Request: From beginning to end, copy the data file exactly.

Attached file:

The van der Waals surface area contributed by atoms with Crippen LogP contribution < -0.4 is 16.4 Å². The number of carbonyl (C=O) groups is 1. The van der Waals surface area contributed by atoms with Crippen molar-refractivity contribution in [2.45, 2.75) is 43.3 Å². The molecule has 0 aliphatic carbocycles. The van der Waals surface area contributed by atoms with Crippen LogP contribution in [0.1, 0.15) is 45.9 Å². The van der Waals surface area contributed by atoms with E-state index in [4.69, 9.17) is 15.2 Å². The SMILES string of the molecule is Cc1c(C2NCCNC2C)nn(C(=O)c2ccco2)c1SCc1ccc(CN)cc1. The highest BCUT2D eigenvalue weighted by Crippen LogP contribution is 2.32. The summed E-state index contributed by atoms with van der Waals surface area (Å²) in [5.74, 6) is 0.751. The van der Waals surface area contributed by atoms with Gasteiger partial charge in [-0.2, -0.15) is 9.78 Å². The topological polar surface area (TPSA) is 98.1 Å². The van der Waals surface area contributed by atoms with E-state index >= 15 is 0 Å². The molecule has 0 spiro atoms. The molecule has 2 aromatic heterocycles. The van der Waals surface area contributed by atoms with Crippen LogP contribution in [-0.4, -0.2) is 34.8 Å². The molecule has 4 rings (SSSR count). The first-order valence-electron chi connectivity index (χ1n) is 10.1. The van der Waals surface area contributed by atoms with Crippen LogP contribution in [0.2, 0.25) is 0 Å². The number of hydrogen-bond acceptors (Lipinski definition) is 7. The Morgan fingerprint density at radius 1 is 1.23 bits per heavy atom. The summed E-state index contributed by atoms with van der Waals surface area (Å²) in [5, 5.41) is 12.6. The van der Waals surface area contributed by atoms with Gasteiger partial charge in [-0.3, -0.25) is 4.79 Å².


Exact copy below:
The van der Waals surface area contributed by atoms with Crippen LogP contribution < -0.4 is 16.4 Å². The number of carbonyl (C=O) groups is 1. The van der Waals surface area contributed by atoms with Crippen molar-refractivity contribution in [2.45, 2.75) is 43.3 Å². The molecule has 0 aliphatic carbocycles. The van der Waals surface area contributed by atoms with Crippen LogP contribution in [0.1, 0.15) is 45.9 Å². The van der Waals surface area contributed by atoms with E-state index in [4.69, 9.17) is 15.2 Å². The SMILES string of the molecule is Cc1c(C2NCCNC2C)nn(C(=O)c2ccco2)c1SCc1ccc(CN)cc1. The highest BCUT2D eigenvalue weighted by Crippen LogP contribution is 2.32. The summed E-state index contributed by atoms with van der Waals surface area (Å²) in [5.74, 6) is 0.751. The van der Waals surface area contributed by atoms with Gasteiger partial charge in [-0.2, -0.15) is 9.78 Å². The topological polar surface area (TPSA) is 98.1 Å². The van der Waals surface area contributed by atoms with E-state index >= 15 is 0 Å². The molecule has 0 spiro atoms. The molecule has 2 aromatic heterocycles. The van der Waals surface area contributed by atoms with Crippen LogP contribution in [-0.4, -0.2) is 34.8 Å². The molecule has 4 rings (SSSR count). The first-order valence-electron chi connectivity index (χ1n) is 10.1. The van der Waals surface area contributed by atoms with Crippen LogP contribution in [0.2, 0.25) is 0 Å². The number of hydrogen-bond acceptors (Lipinski definition) is 7. The Morgan fingerprint density at radius 1 is 1.23 bits per heavy atom. The summed E-state index contributed by atoms with van der Waals surface area (Å²) in [5, 5.41) is 12.6. The van der Waals surface area contributed by atoms with Gasteiger partial charge in [-0.3, -0.25) is 4.79 Å².